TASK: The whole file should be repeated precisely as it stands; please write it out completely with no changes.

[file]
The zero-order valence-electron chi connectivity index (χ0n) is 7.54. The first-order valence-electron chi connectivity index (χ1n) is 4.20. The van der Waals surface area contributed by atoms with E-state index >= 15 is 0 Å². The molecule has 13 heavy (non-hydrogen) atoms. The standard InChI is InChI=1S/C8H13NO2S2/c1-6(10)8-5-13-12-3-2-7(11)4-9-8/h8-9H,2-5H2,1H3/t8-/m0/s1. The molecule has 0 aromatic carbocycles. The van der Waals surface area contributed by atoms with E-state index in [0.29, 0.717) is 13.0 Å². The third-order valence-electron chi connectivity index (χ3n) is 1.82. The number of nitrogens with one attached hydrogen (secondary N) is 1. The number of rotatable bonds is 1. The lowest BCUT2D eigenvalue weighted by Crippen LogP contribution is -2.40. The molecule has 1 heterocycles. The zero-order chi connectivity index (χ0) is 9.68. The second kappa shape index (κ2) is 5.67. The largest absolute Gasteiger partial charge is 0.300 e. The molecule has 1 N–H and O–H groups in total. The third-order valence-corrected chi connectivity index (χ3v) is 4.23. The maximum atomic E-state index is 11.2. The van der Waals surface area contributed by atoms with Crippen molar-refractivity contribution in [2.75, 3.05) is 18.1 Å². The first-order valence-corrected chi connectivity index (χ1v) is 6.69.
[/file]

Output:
The zero-order valence-electron chi connectivity index (χ0n) is 7.54. The first-order valence-electron chi connectivity index (χ1n) is 4.20. The van der Waals surface area contributed by atoms with E-state index >= 15 is 0 Å². The molecule has 13 heavy (non-hydrogen) atoms. The standard InChI is InChI=1S/C8H13NO2S2/c1-6(10)8-5-13-12-3-2-7(11)4-9-8/h8-9H,2-5H2,1H3/t8-/m0/s1. The molecule has 0 aromatic carbocycles. The van der Waals surface area contributed by atoms with E-state index in [0.29, 0.717) is 13.0 Å². The third-order valence-electron chi connectivity index (χ3n) is 1.82. The number of nitrogens with one attached hydrogen (secondary N) is 1. The number of rotatable bonds is 1. The lowest BCUT2D eigenvalue weighted by Crippen LogP contribution is -2.40. The molecule has 1 heterocycles. The zero-order chi connectivity index (χ0) is 9.68. The second kappa shape index (κ2) is 5.67. The largest absolute Gasteiger partial charge is 0.300 e. The molecule has 1 N–H and O–H groups in total. The third-order valence-corrected chi connectivity index (χ3v) is 4.23. The maximum atomic E-state index is 11.2. The van der Waals surface area contributed by atoms with Crippen molar-refractivity contribution in [2.75, 3.05) is 18.1 Å². The first-order valence-corrected chi connectivity index (χ1v) is 6.69.